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    "Running servers at home for personal use" - Does anyone actually run something like AD at a home server/vm for personal usage, or do they run it at home to learn/lab? I've done the latter several times, and it was only for professional reasons.. – pauska Dec 14 '11 at 8:58
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    @Pauska We've split that hair before and come down on the 'off-topic' side. It fails the 'professional workplace' test. Professional enrichment doesn't count as 'workplace'. I do know sysadmins and enthusiasts who do run AD home with their families, while also learning more about it; nothing like real users to learn something. – sysadmin1138 Dec 14 '11 at 12:39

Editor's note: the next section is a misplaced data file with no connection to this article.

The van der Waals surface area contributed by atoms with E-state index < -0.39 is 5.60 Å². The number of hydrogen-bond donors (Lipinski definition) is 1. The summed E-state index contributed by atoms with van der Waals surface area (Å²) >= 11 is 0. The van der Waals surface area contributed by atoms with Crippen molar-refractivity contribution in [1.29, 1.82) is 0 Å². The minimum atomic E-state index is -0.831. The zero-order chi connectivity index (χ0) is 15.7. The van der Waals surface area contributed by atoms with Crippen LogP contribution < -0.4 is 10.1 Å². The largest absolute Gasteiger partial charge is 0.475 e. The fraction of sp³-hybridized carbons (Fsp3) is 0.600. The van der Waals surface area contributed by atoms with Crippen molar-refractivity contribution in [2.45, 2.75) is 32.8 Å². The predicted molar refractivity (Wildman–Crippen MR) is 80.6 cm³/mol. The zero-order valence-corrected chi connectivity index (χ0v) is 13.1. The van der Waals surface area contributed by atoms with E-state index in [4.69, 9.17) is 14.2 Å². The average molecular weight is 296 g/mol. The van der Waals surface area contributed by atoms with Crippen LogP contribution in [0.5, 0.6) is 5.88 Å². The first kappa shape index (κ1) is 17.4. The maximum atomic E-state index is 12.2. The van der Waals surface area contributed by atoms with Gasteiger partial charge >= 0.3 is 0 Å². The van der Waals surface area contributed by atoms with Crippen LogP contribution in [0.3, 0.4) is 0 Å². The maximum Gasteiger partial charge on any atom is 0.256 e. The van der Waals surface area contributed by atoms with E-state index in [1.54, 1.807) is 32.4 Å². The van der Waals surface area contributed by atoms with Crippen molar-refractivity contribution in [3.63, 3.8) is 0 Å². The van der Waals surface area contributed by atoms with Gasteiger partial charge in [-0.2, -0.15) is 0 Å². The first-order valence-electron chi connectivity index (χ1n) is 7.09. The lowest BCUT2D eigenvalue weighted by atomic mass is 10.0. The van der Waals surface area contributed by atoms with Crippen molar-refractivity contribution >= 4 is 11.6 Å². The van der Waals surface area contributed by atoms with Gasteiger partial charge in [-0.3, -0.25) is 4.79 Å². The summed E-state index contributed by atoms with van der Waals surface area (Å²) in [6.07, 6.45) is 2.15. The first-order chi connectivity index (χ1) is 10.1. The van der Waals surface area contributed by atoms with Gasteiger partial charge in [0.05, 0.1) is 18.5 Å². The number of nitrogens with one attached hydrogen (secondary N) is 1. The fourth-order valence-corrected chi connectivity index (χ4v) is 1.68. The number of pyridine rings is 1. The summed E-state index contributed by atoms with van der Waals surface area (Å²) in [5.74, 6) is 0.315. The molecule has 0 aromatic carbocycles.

• @pauska: I know a guy that runs AD at home to manage his own personal systems. If he happens to learn relevant stuff, that's cool, but the primary reason is personal. – Scott Pack Dec 14 '11 at 18:42
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The blog post may be new, but the welcome of home networking questions on Super User has been allowed for a while.

The update to the Super User FAQ was just explicitly reminding other users that it's okay to ask such questions there.

That users would continue to post on Server Fault when it is just a personal setup and then asking why they're closed as off topic isn't giving any valid reason when you choose not to post where it would fit.

You have dropped by Super User at the wrong times then. It's not all about the Nerd Herd.

When people keep posting to the wrong site and then fingering another as not having any experts there, that's rather circular. If you're always lowballing, you never get higher.

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I can think of one case where a question about home routers would be explicitly on-topic: "I work for an ISP and I'm wanting to centrally configure several thousand routers that we distributed to our customers..."